The five of us prayed in the car before going into the village, but I had no idea what would happen when we set out—would people scream at us? Be angry?  I was surprised to find us welcomed into every house, and although the questions about the unfortunate incident came up, one question dominated the evening: Where have you been?  We’ve been waiting for you!

It turned out to be one of those memorable evenings—where life’s meaning and purpose seem a little clearer than normal, when your spirit quivers in awe at the mysterious sense of the Spirit, when you feel the deep satisfaction of being united with a cross-cultural team in spirit and truth. Please come again soon, the families said, some having tears in their eyes after we prayed for them.

The hunger for God in this village is real—and people pour out their problems of money, health concerns, and leaking houses.  And yet, it is no easy matter to encourage  fragile seeds to take root and bear fruit in this context.  The Roma come easily to Jesus, one Roma pastor told me.  But those who bear evidence of blossoming fruit are much fewer.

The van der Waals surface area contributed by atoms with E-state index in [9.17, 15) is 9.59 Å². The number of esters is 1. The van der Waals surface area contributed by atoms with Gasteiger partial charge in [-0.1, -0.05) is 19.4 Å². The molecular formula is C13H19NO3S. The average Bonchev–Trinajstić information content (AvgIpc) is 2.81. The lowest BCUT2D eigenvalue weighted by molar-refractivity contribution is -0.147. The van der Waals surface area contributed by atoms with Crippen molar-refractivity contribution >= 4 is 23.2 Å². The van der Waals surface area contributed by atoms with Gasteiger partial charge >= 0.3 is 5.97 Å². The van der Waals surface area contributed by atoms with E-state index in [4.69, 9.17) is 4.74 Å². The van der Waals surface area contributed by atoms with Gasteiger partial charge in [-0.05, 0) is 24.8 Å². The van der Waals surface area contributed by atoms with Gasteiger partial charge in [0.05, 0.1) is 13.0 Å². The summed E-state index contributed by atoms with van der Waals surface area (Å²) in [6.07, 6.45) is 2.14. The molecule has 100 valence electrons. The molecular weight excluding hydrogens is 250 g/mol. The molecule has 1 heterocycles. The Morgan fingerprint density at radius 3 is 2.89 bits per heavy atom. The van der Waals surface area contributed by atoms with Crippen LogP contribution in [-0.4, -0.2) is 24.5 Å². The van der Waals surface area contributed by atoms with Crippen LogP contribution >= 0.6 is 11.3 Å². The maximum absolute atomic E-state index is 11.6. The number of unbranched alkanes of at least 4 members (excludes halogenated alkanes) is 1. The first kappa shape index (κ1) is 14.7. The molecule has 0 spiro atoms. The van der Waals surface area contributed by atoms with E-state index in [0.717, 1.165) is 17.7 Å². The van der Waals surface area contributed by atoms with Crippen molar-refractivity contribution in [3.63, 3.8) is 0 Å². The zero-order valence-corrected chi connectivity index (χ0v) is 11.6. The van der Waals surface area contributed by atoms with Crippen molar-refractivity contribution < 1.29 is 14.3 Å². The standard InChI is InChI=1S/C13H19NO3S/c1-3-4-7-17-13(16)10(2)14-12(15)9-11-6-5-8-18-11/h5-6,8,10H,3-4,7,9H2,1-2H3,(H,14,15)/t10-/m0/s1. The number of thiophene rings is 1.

As I reflected on the events of the evening, the story of the burning pig sparked my full attention once more.  Pigs are a valuable commodity, a source of livelihood and food—therefore, it is no small tragedy to lose your pig.  The image loomed large in my mind of  a few people trying to put the fire out while the rest of the neighbors stood and watched. It reminded me of an incident the month before—during a fight between two families, a man started hitting a woman in the head with a metal pipe without intervention from the watching neighbors.

What are the signs of true transformation in this Roma village? Perhaps when neighbors begin to love one another, manifested in acts of service, peace, and sharing.  When your pig becomes my pig, so that if something happens to you, I act as if it is happening to me. Who is my neighbor?  Jesus  was asked by a man hoping to prove his eternal worth.  And I realize that in Jesus’ criteria, I myself often  fail miserably to truly love my neighbor.  Would I rush to save my neighbor’s pig, or stand hesitating and fearful on the sidelines?